Oceana and National Geographic are currently on a scientific expedition to Sala y Gomez Island and Easter Island (also known as Rapa Nui). Author Alex Muñoz is the Executive Director of Oceana Chile. This blog dispatch was originally posted at National Geographic.
Today we had an extraordinary meeting with representatives of the Rapa Nui chamber of tourism and other members of the local community. They told us of their project to create a marine preserve right off Hanga Roa Bay, which they said is a critical initiative for them. They know that Hanga Roa concentrates incredible marine life. Also, it's one of the most beautiful spots here for divers, as indeed for any island visitors, which makes it both ecologically and economically important.
The Rapa Nui community formally presented this proposal to the Chilean government a few years ago, but unfortunately it was turned down. Now they want to explore collaboration with us and see if we would be interested in supporting them in an effort to present this project again.
On Sunday Oceana and the National Geographic Society, in an unprecedented collaboration with the Chilean Navy, launched a scientific expedition to the waters that surround Chile’s Sala y Gómez Island and Easter Island.
The expedition comes after a preliminary trip by Oceana and National Geographic last March. The results of that initial journey, as you may recall, led the Chilean government to create a no-take marine reserve, Motu Motiro Hiva Marine Park, around Sala y Gómez. At 150,000 square kilometers, the park increases Chile’s protected marine areas from 0.03% to 4.4%.
The scientific results of this expedition will be crucial in monitoring the new marine park, and the scientists will assess the health of the waters surrounding Easter Island to determine the need for new conservation measures. Easter Island’s EEZ includes currently unprotect underwater mountains.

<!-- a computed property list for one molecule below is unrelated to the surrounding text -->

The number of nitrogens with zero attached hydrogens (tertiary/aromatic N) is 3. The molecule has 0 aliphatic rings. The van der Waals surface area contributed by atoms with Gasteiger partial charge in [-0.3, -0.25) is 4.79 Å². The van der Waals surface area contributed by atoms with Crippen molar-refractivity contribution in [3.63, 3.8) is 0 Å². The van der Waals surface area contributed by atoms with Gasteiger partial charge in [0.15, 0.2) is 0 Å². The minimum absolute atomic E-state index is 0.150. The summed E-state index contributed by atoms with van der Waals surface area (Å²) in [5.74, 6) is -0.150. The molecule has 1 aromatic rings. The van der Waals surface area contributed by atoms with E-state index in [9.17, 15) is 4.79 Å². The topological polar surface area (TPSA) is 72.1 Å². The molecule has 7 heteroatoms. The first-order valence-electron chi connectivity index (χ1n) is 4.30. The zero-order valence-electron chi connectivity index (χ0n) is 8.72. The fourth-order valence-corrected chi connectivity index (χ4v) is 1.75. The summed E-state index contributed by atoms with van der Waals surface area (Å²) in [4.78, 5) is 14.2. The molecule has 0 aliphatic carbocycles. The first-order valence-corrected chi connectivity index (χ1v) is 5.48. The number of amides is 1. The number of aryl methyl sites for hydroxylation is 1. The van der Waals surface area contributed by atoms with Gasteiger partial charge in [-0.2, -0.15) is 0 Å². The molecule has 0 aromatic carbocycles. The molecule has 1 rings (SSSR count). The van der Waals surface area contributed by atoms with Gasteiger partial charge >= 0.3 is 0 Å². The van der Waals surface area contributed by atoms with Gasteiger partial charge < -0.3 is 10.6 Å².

We were hoping this day would come, and today, it did!
In a huge victory this morning for Chile’s marine health and our Chilean colleagues, Chile’s President Sebastián Piñera announced the creation of Sala y Gómez Marine Park, a no-take marine reserve of 150,000 square kilometers around Sala y Gómez island.
Sala y Gómez is an uninhabited island that’s part of a biodiverse chain of seamounts that are vulnerable to fishing activity. Dr. Enric Sala, marine ecologist and National Geographic Ocean Fellow, called Sala y Gómez “one of the last undisturbed and relatively pristine places left in the ocean.”
Last March, Oceana, National Geographic and the Waitt Foundation conducted a preliminary scientific expedition to the island and found abundant populations of vulnerable species such as sharks and lobsters, much larger than in the depleted ecosystem in nearby Easter Island, which is not protected from fishing. In addition, the scientists found unexpectedly high biodiversity in deeper waters.
Big news for a pristine patch of ocean off the coast of Chile: Last week the Chilean Senate’s Fisheries Committee unanimously agreed that the Chilean government should establish a 200 nautical mile marine protected area around the Island of Sala y Gómez, near Easter Island.
Oceana and National Geographic have been promoting the protection of this area, which still remains virtually unexplored, and which may well be one of the last pristine vulnerable marine ecosystems in the Pacific.